Back in the stone ages (i.e. before the Internet), people would get together with their friends for a day of window shopping.
Going from store to store, comparing and contrasting the alternatives, placing items of interest on layaway, and ultimately making a purchase based on the input of friends.
The web, of course, has changed this dynamic by making it very easy to shop online. Sites like Amazon.com have User Ratings and Reviews applications that allow any member to post their thoughts on a particular item. They also have Wishlist applications that enable people to set aside items that they are considering for purchase.
While these applications provide a great source of information to the shopper, they are still missing the crux of what made window shopping so powerful; namely the input and social camaraderie of friends.
Why is this important? Well, if you look at the chart below from Forrester's "Data Chart of the Week: Who Do People Trust?", you will see that the opinions of friends or acquaintances who have used the product or service is what people value and trust the most.
With the advent of the Social Web, we are at a point where e-commerce websites can start to bring the power of social interactions back to the shopping process.
Social Window Shopping Example
Let's look at an example where you are shopping for running shoes on Sneaks4Geeks.com. You've narrowed your search down to your top three choices by reading all of the anonymous reviews and ratings. It's time to kick it up a notch and get your friends involved!
While you already have some friends on Sneaks4Geeks, you also want to get the opinions of your running friends on Facebook and the Nike+ community.
Sneaks4Geeks uses this really cool Social Window Shopping application that enables people to interact with and get shopping advice from their friends on a range of social sites. The Window Shopping application developers had the mentality of "write once, social everywhere" when they created the application, so they chose Ringside Networks to help them achieve this goal.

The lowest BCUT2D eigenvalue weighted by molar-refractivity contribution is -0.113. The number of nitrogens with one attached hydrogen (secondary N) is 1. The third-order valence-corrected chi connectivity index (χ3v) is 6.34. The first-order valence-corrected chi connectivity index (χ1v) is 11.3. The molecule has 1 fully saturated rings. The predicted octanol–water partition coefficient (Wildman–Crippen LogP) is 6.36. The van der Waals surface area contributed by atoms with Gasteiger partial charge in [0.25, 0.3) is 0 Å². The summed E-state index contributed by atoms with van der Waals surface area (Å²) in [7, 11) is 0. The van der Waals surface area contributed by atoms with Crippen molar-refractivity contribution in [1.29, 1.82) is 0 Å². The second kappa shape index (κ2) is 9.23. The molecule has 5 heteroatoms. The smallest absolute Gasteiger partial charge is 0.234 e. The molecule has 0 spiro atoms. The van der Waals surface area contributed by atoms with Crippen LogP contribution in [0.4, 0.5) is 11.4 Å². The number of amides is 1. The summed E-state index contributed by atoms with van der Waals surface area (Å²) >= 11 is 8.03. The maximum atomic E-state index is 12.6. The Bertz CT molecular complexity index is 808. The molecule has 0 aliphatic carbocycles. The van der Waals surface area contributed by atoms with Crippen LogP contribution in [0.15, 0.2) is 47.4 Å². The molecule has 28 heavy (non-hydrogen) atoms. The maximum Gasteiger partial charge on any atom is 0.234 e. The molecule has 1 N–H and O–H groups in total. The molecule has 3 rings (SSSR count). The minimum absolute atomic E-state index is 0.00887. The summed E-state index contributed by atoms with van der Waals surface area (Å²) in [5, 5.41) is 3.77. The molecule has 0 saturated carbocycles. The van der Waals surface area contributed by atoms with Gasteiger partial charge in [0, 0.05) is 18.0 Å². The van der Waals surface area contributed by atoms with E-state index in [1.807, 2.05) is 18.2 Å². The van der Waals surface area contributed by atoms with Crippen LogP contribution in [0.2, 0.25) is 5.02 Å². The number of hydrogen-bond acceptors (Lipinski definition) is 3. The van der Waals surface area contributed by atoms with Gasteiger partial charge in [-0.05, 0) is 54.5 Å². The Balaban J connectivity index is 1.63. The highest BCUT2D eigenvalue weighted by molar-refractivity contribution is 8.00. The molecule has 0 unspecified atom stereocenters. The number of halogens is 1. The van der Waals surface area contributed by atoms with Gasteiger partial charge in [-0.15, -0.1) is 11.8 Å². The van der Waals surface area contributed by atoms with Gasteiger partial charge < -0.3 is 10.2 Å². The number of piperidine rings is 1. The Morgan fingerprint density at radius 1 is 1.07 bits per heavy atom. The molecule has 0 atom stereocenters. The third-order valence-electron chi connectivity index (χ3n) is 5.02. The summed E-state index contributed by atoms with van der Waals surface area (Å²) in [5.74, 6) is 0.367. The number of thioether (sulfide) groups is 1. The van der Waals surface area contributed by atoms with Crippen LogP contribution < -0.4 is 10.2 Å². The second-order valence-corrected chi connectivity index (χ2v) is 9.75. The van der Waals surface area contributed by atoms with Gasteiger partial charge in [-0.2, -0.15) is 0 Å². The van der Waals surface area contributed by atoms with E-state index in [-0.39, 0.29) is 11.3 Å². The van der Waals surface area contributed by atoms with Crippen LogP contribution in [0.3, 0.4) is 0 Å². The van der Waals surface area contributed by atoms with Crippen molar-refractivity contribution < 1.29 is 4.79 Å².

So on Sneaks4Geeks you add your top three running shoe choices into the Window Shopping application and reach out to your running friends on Sneaks4Geeks, Facebook, and Nike+. You include the note: "Help me choose! I'm considering the following running shoes for the Broad Street Run in May. What's your favorite?".
Since the Window Shopping application is also integrated into Facebook and Nike+, my friends across all of these sites can respond to my request from within the Window Shopping application available on their particular site. They place their vote for one of the running shoes and provide an insightful comment back.
After a little while, you tally the votes, read the comments, and make your purchase based on the input of your network of friends. For those friends who responded with an opinion, the Window Shopping application automatically thanks them and shares the results of your purchase.
You happily trot off with a new pair of running shoes, and your shopping experience reminds two of your friends that their running shoes are getting pretty worn out...maybe it's time for them to get some new running shoes from Sneaks4Geeks!
For any Social Web initiative to succeed, it is important to find the area of passion that will truly drive social engagement. In the example above, enabling people to shop and interact with friends for their thoughts and opinions touches on a critical area of passion for many people.
Please visit the Social Business section of the Ringside Networks website for more articles on the Social Web and to learn more about how Ringside Networks helps facilitate scenarios such as the Social Window Shopping example covered above.